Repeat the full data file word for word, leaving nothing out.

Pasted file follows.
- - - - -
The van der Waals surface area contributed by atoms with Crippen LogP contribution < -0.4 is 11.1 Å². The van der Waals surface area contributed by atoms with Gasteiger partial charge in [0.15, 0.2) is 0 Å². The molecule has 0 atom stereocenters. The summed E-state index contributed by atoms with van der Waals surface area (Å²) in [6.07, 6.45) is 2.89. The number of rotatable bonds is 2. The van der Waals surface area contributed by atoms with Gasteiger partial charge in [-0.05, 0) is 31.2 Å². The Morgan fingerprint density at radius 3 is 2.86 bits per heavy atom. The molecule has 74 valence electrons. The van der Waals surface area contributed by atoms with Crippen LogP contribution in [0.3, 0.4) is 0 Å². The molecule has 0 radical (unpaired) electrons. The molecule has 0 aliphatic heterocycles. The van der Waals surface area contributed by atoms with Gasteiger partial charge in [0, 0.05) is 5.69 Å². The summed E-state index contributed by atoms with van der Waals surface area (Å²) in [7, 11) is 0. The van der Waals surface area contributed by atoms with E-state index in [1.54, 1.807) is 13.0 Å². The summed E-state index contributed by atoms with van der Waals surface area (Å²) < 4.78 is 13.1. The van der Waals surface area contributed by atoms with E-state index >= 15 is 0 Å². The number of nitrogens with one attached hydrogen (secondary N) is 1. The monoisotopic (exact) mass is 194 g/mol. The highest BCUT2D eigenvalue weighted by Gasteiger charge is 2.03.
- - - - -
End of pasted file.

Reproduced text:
The van der Waals surface area contributed by atoms with Crippen LogP contribution < -0.4 is 11.1 Å². The van der Waals surface area contributed by atoms with Gasteiger partial charge in [0.15, 0.2) is 0 Å². The molecule has 0 atom stereocenters. The summed E-state index contributed by atoms with van der Waals surface area (Å²) in [6.07, 6.45) is 2.89. The number of rotatable bonds is 2. The van der Waals surface area contributed by atoms with Gasteiger partial charge in [-0.05, 0) is 31.2 Å². The Morgan fingerprint density at radius 3 is 2.86 bits per heavy atom. The molecule has 74 valence electrons. The van der Waals surface area contributed by atoms with Crippen LogP contribution in [0.3, 0.4) is 0 Å². The molecule has 0 radical (unpaired) electrons. The molecule has 0 aliphatic heterocycles. The van der Waals surface area contributed by atoms with Gasteiger partial charge in [0, 0.05) is 5.69 Å². The summed E-state index contributed by atoms with van der Waals surface area (Å²) in [7, 11) is 0. The van der Waals surface area contributed by atoms with E-state index in [1.54, 1.807) is 13.0 Å². The summed E-state index contributed by atoms with van der Waals surface area (Å²) < 4.78 is 13.1. The van der Waals surface area contributed by atoms with E-state index >= 15 is 0 Å². The number of nitrogens with one attached hydrogen (secondary N) is 1. The monoisotopic (exact) mass is 194 g/mol. The highest BCUT2D eigenvalue weighted by Gasteiger charge is 2.03.